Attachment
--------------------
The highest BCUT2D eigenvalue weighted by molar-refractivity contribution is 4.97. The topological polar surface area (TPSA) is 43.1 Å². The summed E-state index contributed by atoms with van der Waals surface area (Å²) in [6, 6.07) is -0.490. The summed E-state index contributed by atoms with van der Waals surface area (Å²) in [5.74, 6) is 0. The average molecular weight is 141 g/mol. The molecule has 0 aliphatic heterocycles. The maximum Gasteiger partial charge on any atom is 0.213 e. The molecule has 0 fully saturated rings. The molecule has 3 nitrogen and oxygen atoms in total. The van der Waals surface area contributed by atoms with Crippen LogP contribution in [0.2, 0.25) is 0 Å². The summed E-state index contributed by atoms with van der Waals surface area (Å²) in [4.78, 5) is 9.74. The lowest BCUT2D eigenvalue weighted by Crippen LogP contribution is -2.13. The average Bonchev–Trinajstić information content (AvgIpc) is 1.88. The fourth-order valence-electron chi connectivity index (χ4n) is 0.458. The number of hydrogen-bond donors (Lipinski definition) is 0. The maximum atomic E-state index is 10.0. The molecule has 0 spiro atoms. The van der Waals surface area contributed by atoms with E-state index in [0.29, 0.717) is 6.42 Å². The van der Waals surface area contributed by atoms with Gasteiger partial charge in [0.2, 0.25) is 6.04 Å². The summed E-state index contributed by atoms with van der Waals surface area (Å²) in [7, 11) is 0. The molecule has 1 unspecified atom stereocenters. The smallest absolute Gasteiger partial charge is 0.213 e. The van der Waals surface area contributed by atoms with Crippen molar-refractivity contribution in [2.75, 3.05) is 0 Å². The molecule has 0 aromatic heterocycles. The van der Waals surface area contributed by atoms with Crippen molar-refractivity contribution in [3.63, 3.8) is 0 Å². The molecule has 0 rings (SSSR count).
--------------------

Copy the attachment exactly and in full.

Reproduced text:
The highest BCUT2D eigenvalue weighted by molar-refractivity contribution is 4.97. The topological polar surface area (TPSA) is 43.1 Å². The summed E-state index contributed by atoms with van der Waals surface area (Å²) in [6, 6.07) is -0.490. The summed E-state index contributed by atoms with van der Waals surface area (Å²) in [5.74, 6) is 0. The average molecular weight is 141 g/mol. The molecule has 0 aliphatic heterocycles. The maximum Gasteiger partial charge on any atom is 0.213 e. The molecule has 0 fully saturated rings. The molecule has 3 nitrogen and oxygen atoms in total. The van der Waals surface area contributed by atoms with Crippen LogP contribution in [0.2, 0.25) is 0 Å². The summed E-state index contributed by atoms with van der Waals surface area (Å²) in [4.78, 5) is 9.74. The lowest BCUT2D eigenvalue weighted by Crippen LogP contribution is -2.13. The average Bonchev–Trinajstić information content (AvgIpc) is 1.88. The fourth-order valence-electron chi connectivity index (χ4n) is 0.458. The number of hydrogen-bond donors (Lipinski definition) is 0. The maximum atomic E-state index is 10.0. The molecule has 0 spiro atoms. The van der Waals surface area contributed by atoms with E-state index in [0.29, 0.717) is 6.42 Å². The van der Waals surface area contributed by atoms with Gasteiger partial charge in [0.2, 0.25) is 6.04 Å². The summed E-state index contributed by atoms with van der Waals surface area (Å²) in [7, 11) is 0. The molecule has 1 unspecified atom stereocenters. The smallest absolute Gasteiger partial charge is 0.213 e. The van der Waals surface area contributed by atoms with Crippen molar-refractivity contribution in [2.75, 3.05) is 0 Å². The molecule has 0 aromatic heterocycles. The van der Waals surface area contributed by atoms with Crippen molar-refractivity contribution in [3.63, 3.8) is 0 Å². The molecule has 0 rings (SSSR count).